The Do’s And Don’ts Of Editing

  • Do save every two minutes.
  • Don’t lose your messed up mind.  
  • Do take short breaks that turn into long vacations. 
  • Don’t edit for ten hours straight in the middle of the night. 
  • Do adjust and adapt accordingly to curveballs and fastballs and all the balls thrown your way. 
  • Don’t lose your non-existent patience. 
  • Do surround yourself with support or be your own cheerleader because you dont have any friends. 
  • Don’t give up on your baby.
  • Do set small goals to build your low confidence up until you’re a mean, cocky editing machine. 
  • Don’t be too hard on yourself or too easy. 
  • Do learn as much as you can about the pain that is editing. 
  • Don’t compare yourself to other artists.

Do’s And Don’ts Of Loving A Writer

Co-existing with a writer isn’t difficult, especially if you follow the advice below.

Do what they ask when they ask.

It’s easy. It’s simple. It’s uncomplicated.

Don’t interrupt a writer when they’re working.

Work includes: reading, blogging, pretty much everything.

Do remember details.

The writer remembers.

Don’t get into an argument, thinking you’ll win.

If you can’t fulfill the former, you’ll find out the hard way.

Don’t call them lazy.

Or anything else that isn’t true.

Do give them distance.

And space. And time. And the entire world.

Do listen when they speak.

You have two ears for a reason.

Don’t touch their things without permission.

Misplacing them is punishable by imprisonment.

Do support and encourage them.

This should be obvious.

Don’t expect a fast response like ever.

Don’t say I never told you so.

Loving a writer is much like loving a very special human being. Don’t you agree?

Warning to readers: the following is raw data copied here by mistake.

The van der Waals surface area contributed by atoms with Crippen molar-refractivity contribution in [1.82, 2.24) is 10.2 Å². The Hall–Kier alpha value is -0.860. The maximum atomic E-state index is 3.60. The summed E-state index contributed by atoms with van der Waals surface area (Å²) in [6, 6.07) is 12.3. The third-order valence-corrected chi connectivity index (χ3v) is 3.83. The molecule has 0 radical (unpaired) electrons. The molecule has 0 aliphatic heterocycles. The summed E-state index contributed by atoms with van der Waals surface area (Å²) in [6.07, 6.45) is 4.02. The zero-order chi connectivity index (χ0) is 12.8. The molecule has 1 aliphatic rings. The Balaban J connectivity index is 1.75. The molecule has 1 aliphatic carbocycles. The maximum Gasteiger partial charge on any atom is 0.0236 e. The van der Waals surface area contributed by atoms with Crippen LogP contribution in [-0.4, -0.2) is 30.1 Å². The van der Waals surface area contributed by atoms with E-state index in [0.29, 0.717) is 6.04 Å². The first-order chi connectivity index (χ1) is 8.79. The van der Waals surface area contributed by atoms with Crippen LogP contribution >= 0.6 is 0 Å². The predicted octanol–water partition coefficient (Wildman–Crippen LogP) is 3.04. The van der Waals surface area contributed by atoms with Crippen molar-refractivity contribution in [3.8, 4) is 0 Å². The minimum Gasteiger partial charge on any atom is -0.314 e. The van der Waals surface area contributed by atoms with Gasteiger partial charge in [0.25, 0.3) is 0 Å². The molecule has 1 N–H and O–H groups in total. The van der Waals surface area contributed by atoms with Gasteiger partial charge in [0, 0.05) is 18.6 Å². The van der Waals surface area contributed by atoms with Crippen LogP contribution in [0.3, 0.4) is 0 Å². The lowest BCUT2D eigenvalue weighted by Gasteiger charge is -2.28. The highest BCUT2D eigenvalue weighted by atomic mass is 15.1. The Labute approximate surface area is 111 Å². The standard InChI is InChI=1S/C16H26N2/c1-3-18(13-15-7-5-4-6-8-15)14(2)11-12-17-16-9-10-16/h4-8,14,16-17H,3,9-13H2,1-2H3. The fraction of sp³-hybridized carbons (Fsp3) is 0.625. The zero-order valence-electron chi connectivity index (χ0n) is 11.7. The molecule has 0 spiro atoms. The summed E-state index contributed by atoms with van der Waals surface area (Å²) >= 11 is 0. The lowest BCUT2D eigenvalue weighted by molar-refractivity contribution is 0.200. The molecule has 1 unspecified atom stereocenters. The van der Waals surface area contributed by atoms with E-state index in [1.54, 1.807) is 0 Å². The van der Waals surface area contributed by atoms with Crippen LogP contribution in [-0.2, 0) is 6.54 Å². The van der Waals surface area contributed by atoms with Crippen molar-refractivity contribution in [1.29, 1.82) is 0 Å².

10 Do’s And Don’ts When Editing Your Novels

I had the pleasure of guest posting for the first time.

And I also had the pleasure of writing about editing. Or is it blogging about editing? Both?

You didn’t see that coming, did you? A post on editing courtesy of yours truly? What a pleasant surprise.

Check it out here.

Thanks Rachel!

I’m sure you’re already following her. If you aren’t, get off my blog and go to hers.


The Do’s and Don’ts of Being a Standout Presenter

Here’s a short excerpt:

Let’s face it, being an effective presenter isn’t easy. For some, it’s downright terrifying. But speaking is a necessary skill both in school and in real life. Here’s how to become a better speaker. Well, in theory.

Do Use the 10-20-30 Rule

Coined by great the Guy Kawasaki, he says you should have 10 slides per presentation, shouldn’t be over 20 minutes long and nothing smaller than 30 point font. That’s a good place to start.

Do Prepare for the Worst

What do you do if the video you planned to play doesn’t work? Or the projector malfunctions halfway through your presentation? Simple. You keep going.

Want to read the entire article? Click here.

I hope you find the do’s and don’ts helpful!